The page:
The point which he was trying to make, in the limited amount of time we had, was that Congress had passed a law declaring Federal Reserve Notes to be “legal tender for all debts, public and private,” and so, he believed, States are required to obey that law and use FRNs for all debts owed by and to the State. Therefore, he claimed, the Constitutional Tender Act — which would force the State to once again not “make any Thing but gold and silver Coin a Tender in Payment of Debts”, as required by Article I, Section 10 — was unnecessary, since Georgia was in compliance with federal law.
But the point which I was trying to make in response, in the limited amount of time we had, was that since that section of the Constitution has never been amended in any way, the State was still required to only use gold and silver for all of its debts, regardless of anything that Congress may tell them to do to the contrary — because Congress cannot force States to disobey the Constitution. As noted in our FAQ,
“Laws passed by Congress, such as legal tender laws, cannot contradict the Constitution. Article I, Section 10 states very clearly: ‘No State shall… make any Thing but gold and silver Coin a Tender in Payment of Debts.’ Therefore, if any State accepts or pays with – in other words, “tenders” – any other ‘Thing’ (such as Federal Reserve Notes) except gold or silver coins, it is in violation of the Constitution. It’s that simple.
Another thing to consider is that the U.S. Supreme Court itself has stated in Lane County v. Oregon, 74 US 71 (1868), ‘the general words “all debts” were not intended to be taken in a sense absolutely literal… the clause making the United States notes a legal tender for debts has no reference to taxes imposed by state authority, but relates only to debts in the ordinary sense of the word, arising out of simple contracts or contracts by specialty, which include judgments and recognizances.’ It also stated in Hagar v. Reclamation District No. 108, 111 U.S. 701 (1884), ‘The acts of Congress making the notes of the United States a legal tender do not apply to involuntary contributions in the nature of taxes or assessments exacted under state laws, but only to debts in the strict sense of the term; that is, to obligations founded on contracts, express or implied, for the payment of money.’”Think of it this way: in the same section of the Constitution (Article I, Section 10), it states, “No State shall… coin Money”. Now, imagine that Congress, as a cost-cutting measure (I know, I’m dreaming here), decided to shut down the U.S. Mint, which coins all of our money (under Section 8). They realize that we all still need quarters, dimes, nickels and pennies, so they pass a law requiring every State to coin its own money.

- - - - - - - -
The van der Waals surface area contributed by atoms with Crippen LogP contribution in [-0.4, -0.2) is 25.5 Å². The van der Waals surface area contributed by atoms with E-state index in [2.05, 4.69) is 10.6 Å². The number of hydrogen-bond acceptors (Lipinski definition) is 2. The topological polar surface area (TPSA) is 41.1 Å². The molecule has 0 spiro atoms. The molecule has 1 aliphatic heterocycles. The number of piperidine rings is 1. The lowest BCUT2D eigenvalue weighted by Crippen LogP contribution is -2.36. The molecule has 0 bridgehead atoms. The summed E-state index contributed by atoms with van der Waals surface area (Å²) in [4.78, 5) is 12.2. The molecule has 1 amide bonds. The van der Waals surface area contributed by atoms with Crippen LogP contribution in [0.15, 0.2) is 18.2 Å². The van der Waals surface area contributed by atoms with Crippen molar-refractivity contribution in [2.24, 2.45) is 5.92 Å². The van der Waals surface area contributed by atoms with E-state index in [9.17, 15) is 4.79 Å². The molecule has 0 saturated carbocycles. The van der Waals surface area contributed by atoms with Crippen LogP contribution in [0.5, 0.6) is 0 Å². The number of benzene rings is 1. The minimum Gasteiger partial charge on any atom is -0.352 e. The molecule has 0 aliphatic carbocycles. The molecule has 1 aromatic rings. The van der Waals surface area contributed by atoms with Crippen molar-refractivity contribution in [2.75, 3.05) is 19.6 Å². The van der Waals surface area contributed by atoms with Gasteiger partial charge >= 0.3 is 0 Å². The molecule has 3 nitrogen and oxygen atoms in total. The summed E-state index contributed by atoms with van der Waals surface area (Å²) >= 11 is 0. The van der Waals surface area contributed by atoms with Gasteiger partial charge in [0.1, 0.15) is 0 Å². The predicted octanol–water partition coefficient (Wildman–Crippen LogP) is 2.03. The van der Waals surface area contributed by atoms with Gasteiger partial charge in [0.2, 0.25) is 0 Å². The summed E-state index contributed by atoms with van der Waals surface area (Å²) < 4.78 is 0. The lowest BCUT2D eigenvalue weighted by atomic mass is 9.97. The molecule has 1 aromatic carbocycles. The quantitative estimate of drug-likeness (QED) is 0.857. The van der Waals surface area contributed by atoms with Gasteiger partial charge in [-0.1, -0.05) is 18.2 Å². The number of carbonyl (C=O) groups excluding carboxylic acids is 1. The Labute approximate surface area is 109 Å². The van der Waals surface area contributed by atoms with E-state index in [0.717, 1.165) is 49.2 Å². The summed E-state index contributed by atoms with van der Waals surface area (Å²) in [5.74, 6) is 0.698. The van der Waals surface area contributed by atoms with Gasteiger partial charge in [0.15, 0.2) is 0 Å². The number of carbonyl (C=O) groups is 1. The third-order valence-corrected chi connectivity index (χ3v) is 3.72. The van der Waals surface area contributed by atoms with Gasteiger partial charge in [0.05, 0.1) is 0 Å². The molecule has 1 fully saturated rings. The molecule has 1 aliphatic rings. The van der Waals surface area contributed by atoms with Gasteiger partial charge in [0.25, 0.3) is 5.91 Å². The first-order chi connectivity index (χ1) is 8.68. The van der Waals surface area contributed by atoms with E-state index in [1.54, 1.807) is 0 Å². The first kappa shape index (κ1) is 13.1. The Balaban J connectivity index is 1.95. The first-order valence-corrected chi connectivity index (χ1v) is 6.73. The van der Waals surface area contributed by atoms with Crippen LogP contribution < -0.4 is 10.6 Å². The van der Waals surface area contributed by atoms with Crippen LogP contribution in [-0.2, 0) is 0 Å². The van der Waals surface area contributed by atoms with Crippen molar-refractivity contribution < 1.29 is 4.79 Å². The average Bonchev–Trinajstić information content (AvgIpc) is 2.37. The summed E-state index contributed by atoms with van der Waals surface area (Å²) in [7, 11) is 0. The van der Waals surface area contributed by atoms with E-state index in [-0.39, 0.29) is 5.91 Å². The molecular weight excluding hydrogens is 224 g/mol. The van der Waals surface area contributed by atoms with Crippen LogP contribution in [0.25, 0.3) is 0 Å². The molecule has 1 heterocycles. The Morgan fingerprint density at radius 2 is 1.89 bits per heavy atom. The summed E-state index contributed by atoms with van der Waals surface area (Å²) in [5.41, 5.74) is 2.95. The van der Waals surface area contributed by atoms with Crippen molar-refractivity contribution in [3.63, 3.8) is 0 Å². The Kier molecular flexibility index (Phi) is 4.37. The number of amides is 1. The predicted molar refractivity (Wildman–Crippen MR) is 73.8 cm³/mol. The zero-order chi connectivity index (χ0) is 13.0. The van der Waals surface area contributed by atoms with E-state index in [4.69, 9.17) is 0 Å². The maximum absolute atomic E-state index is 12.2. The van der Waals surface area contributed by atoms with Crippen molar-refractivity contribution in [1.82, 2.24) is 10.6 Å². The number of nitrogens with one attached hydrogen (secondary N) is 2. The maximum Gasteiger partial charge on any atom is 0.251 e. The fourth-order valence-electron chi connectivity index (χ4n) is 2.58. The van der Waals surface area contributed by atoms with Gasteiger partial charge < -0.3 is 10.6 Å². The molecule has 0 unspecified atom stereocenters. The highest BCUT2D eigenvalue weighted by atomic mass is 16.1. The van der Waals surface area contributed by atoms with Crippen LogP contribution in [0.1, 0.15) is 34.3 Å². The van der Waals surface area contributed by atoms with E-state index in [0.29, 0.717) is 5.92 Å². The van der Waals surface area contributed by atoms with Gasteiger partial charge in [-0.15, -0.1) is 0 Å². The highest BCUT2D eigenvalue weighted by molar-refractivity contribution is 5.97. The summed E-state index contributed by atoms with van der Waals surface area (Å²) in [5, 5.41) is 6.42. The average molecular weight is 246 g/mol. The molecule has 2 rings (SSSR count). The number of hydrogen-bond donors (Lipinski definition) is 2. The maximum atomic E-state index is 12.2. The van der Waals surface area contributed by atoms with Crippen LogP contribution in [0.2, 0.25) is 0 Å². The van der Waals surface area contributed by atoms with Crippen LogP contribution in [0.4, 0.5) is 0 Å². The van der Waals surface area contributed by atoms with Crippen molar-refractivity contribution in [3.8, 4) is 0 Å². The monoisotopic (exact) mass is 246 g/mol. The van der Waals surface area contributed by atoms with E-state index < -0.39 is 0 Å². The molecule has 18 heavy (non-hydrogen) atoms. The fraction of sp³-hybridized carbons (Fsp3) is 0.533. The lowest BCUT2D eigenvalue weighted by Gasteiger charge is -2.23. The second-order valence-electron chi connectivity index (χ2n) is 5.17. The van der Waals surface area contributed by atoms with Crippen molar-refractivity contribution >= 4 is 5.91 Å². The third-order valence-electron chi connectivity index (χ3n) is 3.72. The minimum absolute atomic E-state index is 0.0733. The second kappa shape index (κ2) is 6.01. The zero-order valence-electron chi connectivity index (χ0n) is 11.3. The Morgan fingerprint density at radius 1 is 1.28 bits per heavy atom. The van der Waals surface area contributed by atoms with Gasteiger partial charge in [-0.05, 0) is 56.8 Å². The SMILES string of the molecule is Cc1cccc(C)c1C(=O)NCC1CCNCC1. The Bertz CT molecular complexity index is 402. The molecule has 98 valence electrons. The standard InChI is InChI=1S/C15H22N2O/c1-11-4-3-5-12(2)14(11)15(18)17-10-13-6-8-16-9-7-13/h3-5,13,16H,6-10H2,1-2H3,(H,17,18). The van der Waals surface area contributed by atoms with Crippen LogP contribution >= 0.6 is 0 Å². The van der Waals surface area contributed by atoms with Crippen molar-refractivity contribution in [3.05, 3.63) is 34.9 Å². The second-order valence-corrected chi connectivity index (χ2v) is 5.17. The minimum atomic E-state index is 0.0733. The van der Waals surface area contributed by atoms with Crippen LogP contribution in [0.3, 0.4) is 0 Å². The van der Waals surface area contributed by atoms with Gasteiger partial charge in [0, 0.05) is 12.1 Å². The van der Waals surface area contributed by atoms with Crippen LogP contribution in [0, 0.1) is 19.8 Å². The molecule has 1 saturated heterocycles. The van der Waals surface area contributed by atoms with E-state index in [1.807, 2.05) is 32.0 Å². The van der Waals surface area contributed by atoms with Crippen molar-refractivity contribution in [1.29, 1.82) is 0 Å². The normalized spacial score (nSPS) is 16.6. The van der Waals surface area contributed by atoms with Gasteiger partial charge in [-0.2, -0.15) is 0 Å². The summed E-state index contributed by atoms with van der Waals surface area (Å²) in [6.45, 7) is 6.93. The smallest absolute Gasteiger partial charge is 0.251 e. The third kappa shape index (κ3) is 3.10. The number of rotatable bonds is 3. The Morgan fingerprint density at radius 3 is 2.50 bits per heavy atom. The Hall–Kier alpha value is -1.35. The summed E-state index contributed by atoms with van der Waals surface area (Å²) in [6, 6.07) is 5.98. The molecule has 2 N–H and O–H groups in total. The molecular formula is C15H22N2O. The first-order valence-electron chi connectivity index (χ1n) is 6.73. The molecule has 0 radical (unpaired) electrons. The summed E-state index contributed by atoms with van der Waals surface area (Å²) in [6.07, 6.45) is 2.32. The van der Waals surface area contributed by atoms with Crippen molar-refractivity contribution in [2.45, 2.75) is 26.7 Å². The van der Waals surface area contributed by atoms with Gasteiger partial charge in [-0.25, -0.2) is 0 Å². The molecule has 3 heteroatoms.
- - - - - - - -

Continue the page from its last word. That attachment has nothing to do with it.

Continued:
Well, then, that means that every State would have to coin money, right? It’s the law!